Despite Affirm actually posting better-than-expected results and offering guidance that topped analyst forecasts, the stock ended down 21% for the day, bringing its total losses for the past year to almost 60%.
That's hardly a stellar performance for the 10-year-old installment payments company that just went public a year ago. It's clear the bears have been right about Affirm so far, but do the bulls have the better long-term case for the stock? Let's weigh both sides.
The bear case
There are several arrows in the quiver of Affirm bears that have been on target lately. Buy now, pay later (BNPL) is a quickly growing field with a lot of players vying for a slice of the pie, and Affirm is not the top dog.
That title is held by the better-known, privately held Swedish global payments brand Klarna, which could be worth as much as $50 billion to $60 billion after another round of financing. In contrast, after its haircut, Affirm is valued at around $15 billion.
Despite their size, their business models are essentially the same in that they offer credit to consumers to buy more goods. While arguing that they offer a more consumer-friendly product, it's still a credit service in the end -- and Affirm's provision for credit losses quadrupled in the current quarter, even as active customers jumped 150% to 11 million and transactions per active consumer rose 15% for the period.
Delinquencies are also beginning to soar. While the number of loan receivables on Affirm's balance sheet grew 9% in its fiscal first quarter to $2.1 billion, and over 94% were not delinquent, that's actually down by two percentage points from its fourth-quarter tally. Delinquencies began to turn slightly lower late in the second quarter.
Loans that are delinquent by less than 30 days jumped 37% in that time frame. Those late 30 to 60 days rose 53%, those behind by 60 to 90 days jumped 46%, and those up to six months behind on their payments doubled.
While Affirm has a number of big-name merchant accounts, like its recent partnership with Amazon.com (AMZN 0.91%), they're actually working against it.
Affirm's guidance for the coming quarter forecast higher-than-expected volume, but lower revenue, suggesting Amazon was affecting Affirm's "take rate," or the amount of money it gets to keep from each transaction. Peloton Interactive (PTON 3.06%) has also been one of Affirm's biggest merchant accounts, and its implosion is having a negative effect on Affirm from the downdraft.
Barron's quotes David Trainer, the CEO of investment research firm New Constructs, as saying investors should sell Affirm stock because "it is losing market share, lacks competitive advantages, is unprofitable, and faces intense competition."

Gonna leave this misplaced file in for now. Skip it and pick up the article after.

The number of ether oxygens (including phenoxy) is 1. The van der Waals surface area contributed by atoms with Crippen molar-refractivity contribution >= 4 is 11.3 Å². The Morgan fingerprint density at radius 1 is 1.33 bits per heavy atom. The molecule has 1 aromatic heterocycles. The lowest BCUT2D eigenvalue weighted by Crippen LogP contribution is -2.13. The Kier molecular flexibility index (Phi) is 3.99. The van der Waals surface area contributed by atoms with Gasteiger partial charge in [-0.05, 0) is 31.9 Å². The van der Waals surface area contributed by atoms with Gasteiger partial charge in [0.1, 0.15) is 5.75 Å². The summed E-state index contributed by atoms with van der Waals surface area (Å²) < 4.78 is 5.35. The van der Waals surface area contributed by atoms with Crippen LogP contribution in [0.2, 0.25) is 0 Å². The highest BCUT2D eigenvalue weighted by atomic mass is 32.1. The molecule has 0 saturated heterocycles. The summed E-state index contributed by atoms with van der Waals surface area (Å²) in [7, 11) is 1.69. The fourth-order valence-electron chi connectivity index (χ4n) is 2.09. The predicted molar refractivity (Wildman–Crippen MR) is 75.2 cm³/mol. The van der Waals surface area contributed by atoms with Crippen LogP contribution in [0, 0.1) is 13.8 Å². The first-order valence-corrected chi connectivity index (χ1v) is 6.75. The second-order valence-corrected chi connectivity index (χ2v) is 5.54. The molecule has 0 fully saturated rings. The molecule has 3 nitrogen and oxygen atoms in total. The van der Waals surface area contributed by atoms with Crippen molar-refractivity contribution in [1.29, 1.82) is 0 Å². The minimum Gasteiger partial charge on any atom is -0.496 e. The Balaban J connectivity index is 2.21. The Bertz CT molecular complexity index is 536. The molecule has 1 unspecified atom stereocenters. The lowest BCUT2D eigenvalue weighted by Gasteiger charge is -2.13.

The bull case
The BNPL field is crowded as the bears contend, but it's also growing rapidly, meaning it can support many players. While installment payments are still debt to consumers, customers themselves view it as a more favorable, disciplined form of debt than putting a purchase on a credit card.
A survey by The Motley Fool's The Ascent last year found almost 56% of consumers used a buy now, pay later service, up from 38% in July 2020 -- an increase of almost 50% in less than one year. Most did so to avoid paying credit card interest.
The industry is expected to see some $680 billion in transaction volume globally by 2025, two and a half times more than what was transacted in 2018, or a 13.2% compounded annual growth rate.
Merchants are also flocking to Affirm, which saw the number of active merchants swell from 8,000 a year ago to over 168,000 today -- a massive 2,000% increase driven mostly by its partnership with Shopify (SHOP 2.58%).
And while Amazon is helping to drive more transactions for Affirm, as the dollar value of its transactions jumped to $4.5 billion from $2.1 billion a year ago, the BNPL company pointed out that they doubled even without Amazon.
CFO Michael Linford says that "we're still well in excess of the high growth phase. We're in the hyper-growth phase for the stock."
Affirm accidentally released an image of an earnings chart earlier than intended, causing the BNPL shop to release its results several hours ahead of schedule. This misstep triggered the start of the stock's decline, as investors scrambled to react to the unexpected data delivery. Yet Affirm's business still looks solid and strongly growing, despite the reporting snafu and the arguments that the bears make.
Don't dismiss those points, because they are important, and an investor should watch them closely to see if Affirm's situation worsens. But simply because BNPL is a credit service and some consumers are finding it difficult to pay is no reason to cast this stock aside.
Affirm says it has proprietary software to model its business on that catches more potential problems than just relying upon FICO scores, and it has an interest-bearing component to its model so it's not only reliant upon merchant fees.
That makes Affirm a strong company still, and it's one that investors ought to look at closely, now that the fintech stock has been severely discounted.